Some ICS Security Incidents Resulted in Injury, Loss of Life: Survey

Some ICS Security Incidents Resulted in Injury, Loss of Life: Survey

ATLANTA — SECURITYWEEK 2019 ICS CYBER SECURITY CONFERENCE — Some of the recent cybersecurity incidents involving industrial control systems (ICS) have resulted in injury and even loss of life, according to a survey conducted by Control Systems Cyber Security Association International (CS2AI).

CS2AI is a non-profit organization focused on the growth and expansion of networking opportunities and professional development of everyone involved in the field of control systems cybersecurity. The organization, which currently has over 16,000 members worldwide, is conducting a yearly analysis of the state of ICS cybersecurity through a survey that aims to help answer key questions on how critical systems can be best protected.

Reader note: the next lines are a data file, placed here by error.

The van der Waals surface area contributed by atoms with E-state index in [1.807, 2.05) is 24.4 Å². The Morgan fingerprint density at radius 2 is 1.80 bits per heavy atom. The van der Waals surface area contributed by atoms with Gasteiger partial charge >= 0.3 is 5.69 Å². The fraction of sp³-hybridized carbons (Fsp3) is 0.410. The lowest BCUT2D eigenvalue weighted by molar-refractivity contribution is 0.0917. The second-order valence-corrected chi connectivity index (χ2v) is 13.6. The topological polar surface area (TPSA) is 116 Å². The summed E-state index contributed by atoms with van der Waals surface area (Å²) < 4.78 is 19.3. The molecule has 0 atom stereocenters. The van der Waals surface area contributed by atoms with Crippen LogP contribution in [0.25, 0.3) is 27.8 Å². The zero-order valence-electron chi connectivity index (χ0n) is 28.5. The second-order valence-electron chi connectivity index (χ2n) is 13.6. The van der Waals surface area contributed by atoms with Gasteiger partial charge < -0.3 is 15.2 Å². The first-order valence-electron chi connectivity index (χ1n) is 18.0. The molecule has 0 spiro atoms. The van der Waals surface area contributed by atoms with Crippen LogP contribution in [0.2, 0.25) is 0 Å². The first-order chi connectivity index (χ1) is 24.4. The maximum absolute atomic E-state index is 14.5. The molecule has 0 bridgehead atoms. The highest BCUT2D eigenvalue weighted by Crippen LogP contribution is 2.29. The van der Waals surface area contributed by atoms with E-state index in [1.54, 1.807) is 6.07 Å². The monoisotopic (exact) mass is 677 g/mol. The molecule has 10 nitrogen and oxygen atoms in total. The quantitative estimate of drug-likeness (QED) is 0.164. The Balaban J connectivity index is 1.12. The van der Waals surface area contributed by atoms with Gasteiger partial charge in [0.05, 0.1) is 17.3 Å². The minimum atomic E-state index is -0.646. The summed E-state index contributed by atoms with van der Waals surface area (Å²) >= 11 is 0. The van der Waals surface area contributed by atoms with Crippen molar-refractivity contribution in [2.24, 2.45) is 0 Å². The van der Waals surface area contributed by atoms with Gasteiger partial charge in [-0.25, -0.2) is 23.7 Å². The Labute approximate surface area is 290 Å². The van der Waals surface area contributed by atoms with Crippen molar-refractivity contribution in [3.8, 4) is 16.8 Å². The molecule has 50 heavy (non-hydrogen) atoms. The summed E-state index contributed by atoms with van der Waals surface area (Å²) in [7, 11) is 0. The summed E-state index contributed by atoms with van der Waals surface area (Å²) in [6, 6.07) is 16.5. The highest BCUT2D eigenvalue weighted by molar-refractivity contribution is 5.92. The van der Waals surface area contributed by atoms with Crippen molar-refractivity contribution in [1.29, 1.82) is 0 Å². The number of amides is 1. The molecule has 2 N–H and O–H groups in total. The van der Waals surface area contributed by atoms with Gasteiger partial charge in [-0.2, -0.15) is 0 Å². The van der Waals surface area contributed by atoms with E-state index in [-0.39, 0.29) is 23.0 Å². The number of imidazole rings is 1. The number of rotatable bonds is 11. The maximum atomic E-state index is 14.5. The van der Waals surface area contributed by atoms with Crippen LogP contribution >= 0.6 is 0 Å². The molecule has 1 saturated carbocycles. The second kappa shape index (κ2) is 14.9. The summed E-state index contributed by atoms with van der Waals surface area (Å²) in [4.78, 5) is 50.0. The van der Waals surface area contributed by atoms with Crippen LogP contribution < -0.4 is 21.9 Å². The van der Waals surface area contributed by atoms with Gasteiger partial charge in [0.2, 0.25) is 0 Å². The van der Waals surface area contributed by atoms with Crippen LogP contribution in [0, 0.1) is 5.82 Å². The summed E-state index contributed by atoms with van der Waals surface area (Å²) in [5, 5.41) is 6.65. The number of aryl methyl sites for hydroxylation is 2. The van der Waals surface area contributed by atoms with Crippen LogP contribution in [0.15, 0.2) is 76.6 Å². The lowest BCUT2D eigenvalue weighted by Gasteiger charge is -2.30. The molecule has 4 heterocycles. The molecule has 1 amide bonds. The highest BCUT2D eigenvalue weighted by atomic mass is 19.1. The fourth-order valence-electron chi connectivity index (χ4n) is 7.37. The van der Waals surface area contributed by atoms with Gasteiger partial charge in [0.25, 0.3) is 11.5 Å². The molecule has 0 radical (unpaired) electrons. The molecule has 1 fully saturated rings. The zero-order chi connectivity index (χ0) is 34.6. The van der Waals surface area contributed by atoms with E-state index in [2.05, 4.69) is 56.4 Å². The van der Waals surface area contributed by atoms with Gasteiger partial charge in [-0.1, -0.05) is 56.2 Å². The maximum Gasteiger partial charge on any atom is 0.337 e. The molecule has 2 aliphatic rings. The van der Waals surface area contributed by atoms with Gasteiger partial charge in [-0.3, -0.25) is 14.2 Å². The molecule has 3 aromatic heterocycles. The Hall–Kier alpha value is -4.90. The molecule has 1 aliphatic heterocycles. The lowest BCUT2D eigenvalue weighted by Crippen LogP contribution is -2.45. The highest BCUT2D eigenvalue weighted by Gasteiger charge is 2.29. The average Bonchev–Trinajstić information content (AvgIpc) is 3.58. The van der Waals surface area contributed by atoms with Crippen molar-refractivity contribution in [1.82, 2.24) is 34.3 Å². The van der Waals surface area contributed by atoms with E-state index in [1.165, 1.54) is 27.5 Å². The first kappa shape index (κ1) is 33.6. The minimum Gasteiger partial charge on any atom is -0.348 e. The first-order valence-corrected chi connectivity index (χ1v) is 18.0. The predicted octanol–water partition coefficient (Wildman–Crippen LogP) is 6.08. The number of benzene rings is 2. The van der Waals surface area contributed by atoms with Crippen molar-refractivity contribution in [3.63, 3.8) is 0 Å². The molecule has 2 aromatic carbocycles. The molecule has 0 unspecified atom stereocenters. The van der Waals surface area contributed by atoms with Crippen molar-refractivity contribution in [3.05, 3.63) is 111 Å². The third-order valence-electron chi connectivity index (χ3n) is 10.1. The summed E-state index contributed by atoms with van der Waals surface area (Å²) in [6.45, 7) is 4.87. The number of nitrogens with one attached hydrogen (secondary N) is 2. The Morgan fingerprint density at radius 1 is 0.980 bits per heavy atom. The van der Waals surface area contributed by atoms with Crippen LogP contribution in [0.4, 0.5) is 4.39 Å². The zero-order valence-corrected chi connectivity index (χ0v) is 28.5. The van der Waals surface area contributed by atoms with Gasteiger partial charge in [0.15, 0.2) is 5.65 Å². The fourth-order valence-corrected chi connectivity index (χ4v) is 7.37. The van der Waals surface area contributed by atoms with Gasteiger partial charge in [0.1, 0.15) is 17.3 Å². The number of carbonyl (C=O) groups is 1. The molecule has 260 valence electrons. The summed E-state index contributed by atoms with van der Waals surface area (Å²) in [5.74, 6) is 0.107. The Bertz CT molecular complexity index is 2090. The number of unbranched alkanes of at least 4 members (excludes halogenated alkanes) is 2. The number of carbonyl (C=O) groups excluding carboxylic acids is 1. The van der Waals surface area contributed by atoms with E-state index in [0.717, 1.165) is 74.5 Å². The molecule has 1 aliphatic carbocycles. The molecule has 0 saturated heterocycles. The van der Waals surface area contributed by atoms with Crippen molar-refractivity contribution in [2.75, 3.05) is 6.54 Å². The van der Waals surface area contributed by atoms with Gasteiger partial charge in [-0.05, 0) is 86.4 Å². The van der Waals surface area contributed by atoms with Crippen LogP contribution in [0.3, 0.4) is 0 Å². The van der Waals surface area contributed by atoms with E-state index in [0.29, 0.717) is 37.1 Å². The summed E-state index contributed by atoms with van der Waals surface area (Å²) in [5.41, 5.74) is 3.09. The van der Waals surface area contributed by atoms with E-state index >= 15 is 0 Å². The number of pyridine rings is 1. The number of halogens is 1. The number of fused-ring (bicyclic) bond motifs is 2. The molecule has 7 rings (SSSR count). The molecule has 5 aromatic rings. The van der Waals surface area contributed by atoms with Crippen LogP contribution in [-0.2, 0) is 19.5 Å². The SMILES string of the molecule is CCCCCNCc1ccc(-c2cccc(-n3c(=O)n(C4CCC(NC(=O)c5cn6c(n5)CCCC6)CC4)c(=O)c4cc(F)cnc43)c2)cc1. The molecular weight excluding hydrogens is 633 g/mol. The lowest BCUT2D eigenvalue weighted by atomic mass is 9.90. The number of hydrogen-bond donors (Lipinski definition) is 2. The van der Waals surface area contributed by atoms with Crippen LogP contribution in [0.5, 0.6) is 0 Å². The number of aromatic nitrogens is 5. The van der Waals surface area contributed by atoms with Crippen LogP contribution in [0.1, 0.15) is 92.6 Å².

Roughly 300 individuals responsible for the cybersecurity of industrial and automation systems have already taken the survey and CS2AI will publish a complete report next month, but some of the data collected so far was presented this week at SecurityWeek’s 2019 ICS Cyber Security Conference in Atlanta. The survey can be taken at any time and the data collected after the first report is published will be used for the next report.

Some of the experts present at the ICS Cyber Security Conference pointed out that many industrial organizations still don’t take cybersecurity seriously, often arguing that they haven’t been or they are unlikely to be targeted by malicious actors.

However, the survey shows — assuming that the respondents answered truthfully — that OT security incidents can have serious consequences when they do occur.

When asked about the impact of ICS security incidents experienced in the past 12 months, roughly 1% of respondents admitted that it resulted in injury and 1% said the incident led to loss of life.